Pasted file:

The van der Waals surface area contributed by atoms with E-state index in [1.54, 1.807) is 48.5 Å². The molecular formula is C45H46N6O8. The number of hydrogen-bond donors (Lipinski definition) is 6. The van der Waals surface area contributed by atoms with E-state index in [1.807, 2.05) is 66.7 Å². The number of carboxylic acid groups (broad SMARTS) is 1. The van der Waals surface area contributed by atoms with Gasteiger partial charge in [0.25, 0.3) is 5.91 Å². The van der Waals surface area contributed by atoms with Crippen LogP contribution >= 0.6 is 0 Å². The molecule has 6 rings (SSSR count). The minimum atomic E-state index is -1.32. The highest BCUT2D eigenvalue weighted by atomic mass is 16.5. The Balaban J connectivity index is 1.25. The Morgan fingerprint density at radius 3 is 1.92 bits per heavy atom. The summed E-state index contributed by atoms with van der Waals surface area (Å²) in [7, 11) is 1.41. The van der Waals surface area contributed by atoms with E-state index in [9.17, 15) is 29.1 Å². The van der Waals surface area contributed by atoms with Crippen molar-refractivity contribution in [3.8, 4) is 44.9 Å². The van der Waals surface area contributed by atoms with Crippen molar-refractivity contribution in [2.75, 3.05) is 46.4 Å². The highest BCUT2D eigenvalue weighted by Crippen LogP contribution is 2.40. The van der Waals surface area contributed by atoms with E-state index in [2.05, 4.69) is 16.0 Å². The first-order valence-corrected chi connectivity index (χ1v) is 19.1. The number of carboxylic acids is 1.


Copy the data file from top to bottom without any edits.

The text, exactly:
The van der Waals surface area contributed by atoms with E-state index in [1.54, 1.807) is 48.5 Å². The molecular formula is C45H46N6O8. The number of hydrogen-bond donors (Lipinski definition) is 6. The van der Waals surface area contributed by atoms with E-state index in [1.807, 2.05) is 66.7 Å². The number of carboxylic acid groups (broad SMARTS) is 1. The van der Waals surface area contributed by atoms with Gasteiger partial charge in [0.25, 0.3) is 5.91 Å². The van der Waals surface area contributed by atoms with Crippen LogP contribution >= 0.6 is 0 Å². The molecule has 6 rings (SSSR count). The minimum atomic E-state index is -1.32. The highest BCUT2D eigenvalue weighted by atomic mass is 16.5. The Balaban J connectivity index is 1.25. The Morgan fingerprint density at radius 3 is 1.92 bits per heavy atom. The summed E-state index contributed by atoms with van der Waals surface area (Å²) in [7, 11) is 1.41. The van der Waals surface area contributed by atoms with E-state index in [9.17, 15) is 29.1 Å². The van der Waals surface area contributed by atoms with Crippen molar-refractivity contribution in [3.8, 4) is 44.9 Å². The van der Waals surface area contributed by atoms with Crippen molar-refractivity contribution in [2.75, 3.05) is 46.4 Å². The highest BCUT2D eigenvalue weighted by Crippen LogP contribution is 2.40. The van der Waals surface area contributed by atoms with E-state index in [2.05, 4.69) is 16.0 Å². The first-order valence-corrected chi connectivity index (χ1v) is 19.1. The number of carboxylic acids is 1.